I loved the atmosphere of this small town, where everyone knows each other. Yet there’s also the uneasy thought that many residents could be in this remote place to disappear and keep secrets. There’s so much going on under that polite layer of familiarity, even where Ari thinks he knows someone well. In one sense Siglufjörður has changed enormously, new road links have made it more accessible so even tourists have started to visit for ski-ing and to stay in new luxury holiday chalets. However, once the blizzard descends it becomes bleak, remote and strangely more beautiful. Ari’s investigation takes him into the even more rural area of Siglunes, where two men live in a small wood cabin inaccessible by road. I found Siglunes quite sinister, but Siglufjörður feels remote too and even claustrophobic as the weather pulls in. The author skilfully ratchets the tension up a notch, just at the same time as the community becomes more isolated. Yet we never feel rushed, Ari Thor does not panic or hurry the investigation- every move is well thought out and measured and he shows great compassion to the bereaved and those involved.

I thought it was so clever that, without knowing it at first, Ari is slowly uncovering more than one crime. We are forced to learn the lesson that people are not always what they seem, as the manager of the nursing home is called on for questioning. Ari Thor would say he knows him, likes him even and there has been no indication that he has been doing anything but noble, humanitarian work for the elderly of the town. However, just under the surface are financial worries, difficulties gaining government funding and enough residents to make the venture pay. If you’re looking for high octane action, or the endless twists and turns of a convoluted plot then this is the wrong book for you. The pace is gentle, the motive uncomplicated, and our detective is a contemplative sort rather than an action hero. What compels here (as it should) is the human tragedy – the loss of a girl on the brink of adult life and full of promise, for her family and the whole town. There is even an element of humanity and complex, conflicting, motives within our criminals too, when they are unmasked. This doesn’t take away from the chilling nature of their crimes though – in fact I find the thought that killers walk among us, with the same worries and preoccupations that we have, even more disturbing than some of the more obvious monsters we see in crime fiction. I would recommend this book and the whole series, as a fabulous introduction to Nordic Noir, and I could easily imagine sitting with my feet up, a glass of whiskey in hand, being compelled by these stories on BBC4. This book was beautifully written, has an evocative setting and a detective I truly enjoyed spending my Christmas with.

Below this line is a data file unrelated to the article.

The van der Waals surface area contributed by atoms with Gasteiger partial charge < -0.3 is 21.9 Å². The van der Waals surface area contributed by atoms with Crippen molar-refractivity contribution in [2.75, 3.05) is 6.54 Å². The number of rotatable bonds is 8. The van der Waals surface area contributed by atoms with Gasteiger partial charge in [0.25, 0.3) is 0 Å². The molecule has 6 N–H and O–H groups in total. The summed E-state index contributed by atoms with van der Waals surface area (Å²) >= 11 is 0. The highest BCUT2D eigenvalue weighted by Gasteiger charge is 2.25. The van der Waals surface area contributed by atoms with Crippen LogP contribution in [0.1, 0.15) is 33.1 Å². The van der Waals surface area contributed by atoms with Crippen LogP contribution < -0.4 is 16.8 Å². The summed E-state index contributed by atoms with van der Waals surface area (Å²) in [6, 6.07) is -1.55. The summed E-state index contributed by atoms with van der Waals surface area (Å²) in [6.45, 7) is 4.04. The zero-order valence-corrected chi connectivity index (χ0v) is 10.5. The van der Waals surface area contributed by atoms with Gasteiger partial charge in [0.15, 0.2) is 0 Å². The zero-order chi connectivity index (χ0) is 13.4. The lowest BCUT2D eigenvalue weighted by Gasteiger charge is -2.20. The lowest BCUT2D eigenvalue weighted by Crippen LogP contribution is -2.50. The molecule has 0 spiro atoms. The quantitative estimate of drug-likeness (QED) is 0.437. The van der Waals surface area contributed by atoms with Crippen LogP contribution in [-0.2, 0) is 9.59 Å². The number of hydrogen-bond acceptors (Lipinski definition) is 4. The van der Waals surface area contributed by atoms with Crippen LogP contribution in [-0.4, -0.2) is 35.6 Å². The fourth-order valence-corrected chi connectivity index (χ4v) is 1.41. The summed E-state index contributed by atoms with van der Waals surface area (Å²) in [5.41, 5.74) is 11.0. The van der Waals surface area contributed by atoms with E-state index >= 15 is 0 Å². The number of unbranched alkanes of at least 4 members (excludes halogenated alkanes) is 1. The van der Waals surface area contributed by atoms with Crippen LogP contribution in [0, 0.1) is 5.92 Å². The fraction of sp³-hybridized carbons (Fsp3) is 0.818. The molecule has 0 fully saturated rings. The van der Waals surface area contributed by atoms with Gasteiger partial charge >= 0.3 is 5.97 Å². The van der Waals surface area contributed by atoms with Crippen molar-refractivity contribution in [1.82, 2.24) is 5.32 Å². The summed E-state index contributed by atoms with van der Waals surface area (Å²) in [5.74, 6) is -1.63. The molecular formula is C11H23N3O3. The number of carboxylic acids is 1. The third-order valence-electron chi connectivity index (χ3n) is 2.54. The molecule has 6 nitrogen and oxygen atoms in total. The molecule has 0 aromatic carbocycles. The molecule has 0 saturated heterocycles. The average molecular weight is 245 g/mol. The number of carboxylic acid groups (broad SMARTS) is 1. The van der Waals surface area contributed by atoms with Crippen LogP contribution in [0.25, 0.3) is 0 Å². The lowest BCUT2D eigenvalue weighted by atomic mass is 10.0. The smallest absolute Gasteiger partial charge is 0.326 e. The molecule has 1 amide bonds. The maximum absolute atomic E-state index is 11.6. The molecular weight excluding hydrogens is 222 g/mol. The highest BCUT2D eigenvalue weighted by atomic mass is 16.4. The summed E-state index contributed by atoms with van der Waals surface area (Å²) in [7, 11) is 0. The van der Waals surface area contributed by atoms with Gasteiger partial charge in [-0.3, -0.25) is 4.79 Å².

Meet The Author

Ragnar Jónasson was born in Reykjavík, Iceland, where he works as a writer and a lawyer and teaches copyright law at Reykjavík University. He has previously worked on radio and television, including as a TV news reporter for the Icelandic National Broadcasting Service, and, from the age of seventeen, has translated fourteen of Agatha Christie’s novels. He is an international Number One bestseller

Posted in Random Things Tours

Seven Doors by Agnes Ravatn.

#OrendaBooks. #RandomThingsTours #blogtour #SevenDoors

While reading this book I had one of those odd reading experiences that only happens on Kindle or other e-reader. When I’m reading a proper physical copy of a book, I’m constantly aware of how much book is left. I’m literally holding it in my hand. I read this in one sitting, only realising how quickly time had passed when I stopped to mark a page and saw 93% in the bottom corner! Time really flew because I was so absorbed into Ravatn’s world.

Set in Bergen, Oslo, this is a thriller with so many possible outcomes. Our main character Nina follows a labyrinthine trail to find the killer of a musical prodigy. Nina is a professor of literature and gives a speech at a symposium about the futility of studying literature. Lit students are following their own, selfish lines of academic enquiry she argues, but their study doesn’t help anyone or bring anything important to the world. It doesn’t make a difference, except to the student. She proposes that in order to be useful, literature students make them self available as investigators to the police force. They are trained to analyse documents, to read between the lines, to apply psychoanalytic theory to texts and understand character’s motivations. All skills that might be useful when investigating a crime. Little does she know, she will soon be using those very skills in the real world.